US 2959466 A
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H. REIMERS Nov. 8, 1960 PROCESS FOR THE RECOVERY OF SYNTHETIC ANHYDRITE Filed NOV. 20, 1957 \ii l."
er.- filzg United States Patent Ofifice 2,959,466 Patented Nov. 8, 1960 PROCESS FOR THE RECOVERY OF SYNTHETIC ANHYDRITE Hinrich Reimers, Neustadt an der Weinstrasse, Germany,
assignor to Rofusa N.V., Willemstad, Curacao, Netherlands Antilles, a corporation of the Netherlands Antilles Filed Nov. 20, 1957, Ser. No. 697,562 Claims priority, application Germany Nov. 21, 1956 9 Claims. (Cl. 23122) This anhydrite, which results from a chemical process, is a synthetic anhydrite and is distinguishable in many respects from naturally occuring anhydrite.
In the past, this synthetic anhydrite has been treated as a waste product and thrown on to waste heaps or discharged into rivers. After some time the question of its disposal and the contamination of river water has raised increasingly diflicult problems and attempts have been made to find a use for it.
The first attempts occurred in connection with residues from a batch process, in which precisely measured quantities of calcium fluoride and sulphuric acid are reacted with each other in rotating and heated steel drums. This manufacturing process is now obsolete. In modern factories, hydrofluoric acid is manufactured as a continuous operation with constant filling and unloading of rotating and heated steel reaction vessels.
One problem in making synthetic anhydrite usable lies in the neutralization of the excess sulphuric acid which is contained in the residues from the process.
When the residues are produced on a batch basis, this problem can be solved comparatively easily; towards the end of the reaction time, calicum hydroxyde Ca(OH) is fed into the reaction vessels to neutralize the sulphuric acid. The water released by this reaction is removed from the vessels together with remaining volatile hydrofluoric acid.
This is not possible in case of continuous operation, because the neutralization of the waste residue can only take place after it has left the reaction vessels. Furthermore, the surplus of sulphuric acid in the residue, which amounts to some 1 to 2% in the discontinuous process, is materially higher (up to about 10%) in the continuous process. The reason for this is that, to obtain a good yield for hydrofluoric acid, there must be a large surplus of sulphuric acid, because the calcium fluoride content in the fluoride used is variable.
By the process according to the invention the residue produced in the conventional continuous process for producing hydrofluoric acid can be successfully neutralized with a suitable basic material by pulverising and mixing the two materials together at an elevated temperature of above 100 C. until the surplus acid contained in the anhydrite is chemically neutralized.
In carrying out the process, it is essential that the formation of the semi-hydrate be prevented. The principal factors that tend to prevent such formation are a sufliciently high reaction temperature of above 100 C.,
prevention of access to the residues of moisture from the air or other sources, and thorough mixing of the residues with the basic neutralizing material during the neutralization process.
A temperature of at least C. represents the lowest neutralization reaction temperature for producing a product of good quality.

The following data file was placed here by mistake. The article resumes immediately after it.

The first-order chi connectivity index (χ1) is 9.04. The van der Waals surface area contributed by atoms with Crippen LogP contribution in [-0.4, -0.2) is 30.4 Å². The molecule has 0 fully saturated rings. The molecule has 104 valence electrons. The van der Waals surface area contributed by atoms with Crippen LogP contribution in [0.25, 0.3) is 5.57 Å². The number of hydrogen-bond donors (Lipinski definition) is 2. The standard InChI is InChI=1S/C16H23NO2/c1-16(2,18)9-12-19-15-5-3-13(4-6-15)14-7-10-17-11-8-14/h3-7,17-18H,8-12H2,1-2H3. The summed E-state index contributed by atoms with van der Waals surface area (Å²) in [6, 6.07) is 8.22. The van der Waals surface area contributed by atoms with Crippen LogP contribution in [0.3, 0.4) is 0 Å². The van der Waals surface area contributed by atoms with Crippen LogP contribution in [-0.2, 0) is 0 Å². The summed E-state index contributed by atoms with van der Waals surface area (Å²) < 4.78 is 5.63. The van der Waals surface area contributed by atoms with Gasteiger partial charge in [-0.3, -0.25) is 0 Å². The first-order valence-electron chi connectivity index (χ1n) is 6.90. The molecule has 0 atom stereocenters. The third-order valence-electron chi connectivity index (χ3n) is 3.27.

This temperature can be reached, if the high temperature of the raw anhydrite, which normally lies above 100 C., when the residues leave the reaction vessel, is kept above 100 C., until neutralization has been completed. If the neutralizing vessel is sutficiently close to the hydrofluoric acid producing apparatus, the temperature of the residue is generally sutficient to maintain a proper working temperature. Insulation of the conduits carrying the raw anhydrite to the neutralizing vessel will enable greater distances to be covered without substantial heat loss. If necessary, a source of heat may be employed to directly raise or maintain the temperature behind the reaction vessel.
In manufacturing hydrofluoric acid there are however processes, in which the temperature of the residues, leaving the reaction vessel are considerably above 100 C. Furthermore the temperatures are increased by the considerable heat, caused in the process of neutralization, especially if CaO is used. This also depends on the fluctuating temperature of the air, which greatly delays the cooling of the material above all in summer and in tropical countries.
Experiments have shown, that too high temperatures considerably disturb the process of manufacturing adequate synthetic anhydrite. At comperatively low temperatures, which however must lie above 100 C., water released in the process of neutralization forms mainly dihydrate (2 molecules of water). Thereby only a comparatively small amount of CaSO is changed into CaSO .2H O. This is not important. In the case of high temperatures however the water, released in the process of neutralization, forms a considerable amount of semi-hydrate, whereby a much larger amount of CaSO, is changed into CaSO /2H O. But semihydrate leads to an increase of water, needed by the anhydrite and thereby to too premature setting. Besides this, the increased absorption of Water of the anhydrite mortar results in essentially diminished strength of the mortar. The chemical and physical changes, caused by the influence of too high temperatures not only decrease the strength of the mortar manufactured with synthetic anhydrite; owing to the inequality of the chemical, structural and qualitative composition, they cause tensions in the further processing of the material, which, as experiments have proved, may lead to considerable damage in practice. In many cases the material can then not be used at all. Therefore it is necessary to maintain the temperature of the synthetic anhydrite from the beginning at a level, which, also considering the chemical and physical increase of temperatures, caused during the process of neutralization, which in their turn are influenced by the temperature of the outside air, prevent as far as possible the forming of semi-hydrates.
It has been proved, that these dangers can be especially prevented, if the neutralization is carried out at an initial temperature of at least 100 C. and at most C. This can be achieved by suitable cooling installations which decrease the temperature of the non-neutralized anhydrite,
Preferably the process is carried out in such a way that the raw anhydrite, normally produced in the form of coarse lumps, is quicklybrought into close contact with fine granulated basic material so that the materials are intimately and fully intermixed.